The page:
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EU: The Right Keeps Rising

Europe Elects’ European Parliament election projection for October 2019 paints a picture of an EU electorate shifting to the right. Month-on-month, the only party groups making seat gains are the national-conservative European Conservatives and Reformists (ECR) and the centre-right European People’s Party (EPP). Meanwhile, the momentum of liberal Renew Europe (RE) has slowed, the centre-left Progressive Alliance and Socialists & Democrats (S&D) remains below its May election result, as does the Greens-European Free Alliance (Greens/EFA). The only realistic majority coalition using our seat allocation remains a broad-church one between EPP, RE and S&D.

Here is a summary of the month’s biggest winners and losers:


European Conservatives and Reformists (ECR) +5 seats

The growth of the national-conservative party group ECR continues. This month’s projection assigns it 92 seats, which is a record amount in an EU28 scenario.

The main factor contributing to ECR’s growth is the continued surge of the Conservative Party in the UK in opinion polls, which was kick-started by Boris Johnson being elected as leader of the party, and subsequently Prime Minister of the United Kingdom, in July this year. We project that it would now secure 30 seats in the European Parliament, which is 27 seats above the May 2019 election result, and five more than in our September projection. It is also the biggest individual party in our model. Most of this growth has been at the expense of the Brexit Party, which performed extraordinarily well in May’s election in what was a campaign dominated by the issue of the United Kingdom leaving the EU.

Another ECR success story is the Spanish VOX. The party has seen its support increase steadily throughout the country’s third election campaign of 2019 and is the only party other than the UK Conservative Party to gain more than one seat month-on-month, going from 4 to 6 projected seats. Italian Brothers of Italy (FdI) and the Sweden Democrats (SD) also contribute to the overall ECR surge.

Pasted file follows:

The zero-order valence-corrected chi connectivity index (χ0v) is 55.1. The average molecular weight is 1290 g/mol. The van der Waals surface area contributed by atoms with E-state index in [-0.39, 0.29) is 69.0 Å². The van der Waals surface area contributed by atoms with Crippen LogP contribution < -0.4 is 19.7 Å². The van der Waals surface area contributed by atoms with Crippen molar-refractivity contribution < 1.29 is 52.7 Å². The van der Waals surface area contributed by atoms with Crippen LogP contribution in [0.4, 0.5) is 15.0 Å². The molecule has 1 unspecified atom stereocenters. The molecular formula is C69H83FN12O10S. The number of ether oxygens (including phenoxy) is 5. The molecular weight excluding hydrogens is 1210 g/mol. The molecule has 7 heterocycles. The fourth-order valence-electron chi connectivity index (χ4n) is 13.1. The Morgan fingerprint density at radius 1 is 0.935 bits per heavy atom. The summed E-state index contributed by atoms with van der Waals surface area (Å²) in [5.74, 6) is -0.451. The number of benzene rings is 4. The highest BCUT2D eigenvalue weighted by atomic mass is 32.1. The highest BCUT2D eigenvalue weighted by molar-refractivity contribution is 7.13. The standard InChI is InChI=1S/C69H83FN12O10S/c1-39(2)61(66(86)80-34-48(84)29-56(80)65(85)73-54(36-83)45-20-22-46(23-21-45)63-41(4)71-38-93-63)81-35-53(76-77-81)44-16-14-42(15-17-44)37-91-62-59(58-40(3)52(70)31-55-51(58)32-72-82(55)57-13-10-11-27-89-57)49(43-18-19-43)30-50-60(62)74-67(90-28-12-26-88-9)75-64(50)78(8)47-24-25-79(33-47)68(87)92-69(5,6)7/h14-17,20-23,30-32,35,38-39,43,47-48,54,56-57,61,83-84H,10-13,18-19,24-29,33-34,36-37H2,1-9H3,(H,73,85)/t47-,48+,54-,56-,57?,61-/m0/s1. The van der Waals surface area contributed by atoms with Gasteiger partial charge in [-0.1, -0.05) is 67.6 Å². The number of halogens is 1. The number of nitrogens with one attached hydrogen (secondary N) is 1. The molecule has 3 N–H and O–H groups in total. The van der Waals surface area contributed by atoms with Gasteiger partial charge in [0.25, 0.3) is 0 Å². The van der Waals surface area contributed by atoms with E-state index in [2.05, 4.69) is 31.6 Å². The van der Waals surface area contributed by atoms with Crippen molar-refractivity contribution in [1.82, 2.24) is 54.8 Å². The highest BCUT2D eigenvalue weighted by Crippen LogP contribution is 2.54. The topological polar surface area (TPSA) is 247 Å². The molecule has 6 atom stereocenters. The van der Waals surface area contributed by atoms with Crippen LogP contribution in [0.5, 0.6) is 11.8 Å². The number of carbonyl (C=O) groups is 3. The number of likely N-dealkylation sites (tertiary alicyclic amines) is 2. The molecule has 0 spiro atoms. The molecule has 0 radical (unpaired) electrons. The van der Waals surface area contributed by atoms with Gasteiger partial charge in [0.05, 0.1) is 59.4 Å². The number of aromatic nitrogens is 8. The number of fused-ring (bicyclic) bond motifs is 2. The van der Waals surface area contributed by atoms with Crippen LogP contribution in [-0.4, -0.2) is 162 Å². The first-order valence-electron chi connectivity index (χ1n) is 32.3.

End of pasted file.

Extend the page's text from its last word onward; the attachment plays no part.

It should be noted that ECR’s gains are dampened somewhat by losses on the part of the Family Party in Germany (Familienpartei Deutschlands) and the Civic Democratic Party of the Czech Republic (ODS).

European People’s Party  (EPP) +5 seats

It speaks to the dominant position of the centre-right European People’s Party that it managed to be the biggest net loser of seats in this year’s parliamentary election while still remaining the biggest party group. This is yet to change, even after a period of EU-wide retreat in public support left it with its lowest seat projection since 2014 in August. In fact, the party group’s fortune has now turned as it sees a net gain of seats between September and October, increasing the gap to the second biggest party group – the centre-left Alliance of Socialists & Democrats (S&D).

The EPP growth in October was truly a team effort, with one seat each being won by the Christian Democratic Union (CDU) of Germany, the People’s Party (PP) of Spain, the Social Democratic Party (PSD) of Portugal, Bulgarian GERB, Fine Gael (FG) of Ireland, and New Slovenia (NSi). Their combined success was able to mitigate the losses of the Austrian People’s Party (ÖVP) and the Unity Party (JV) of Latvia.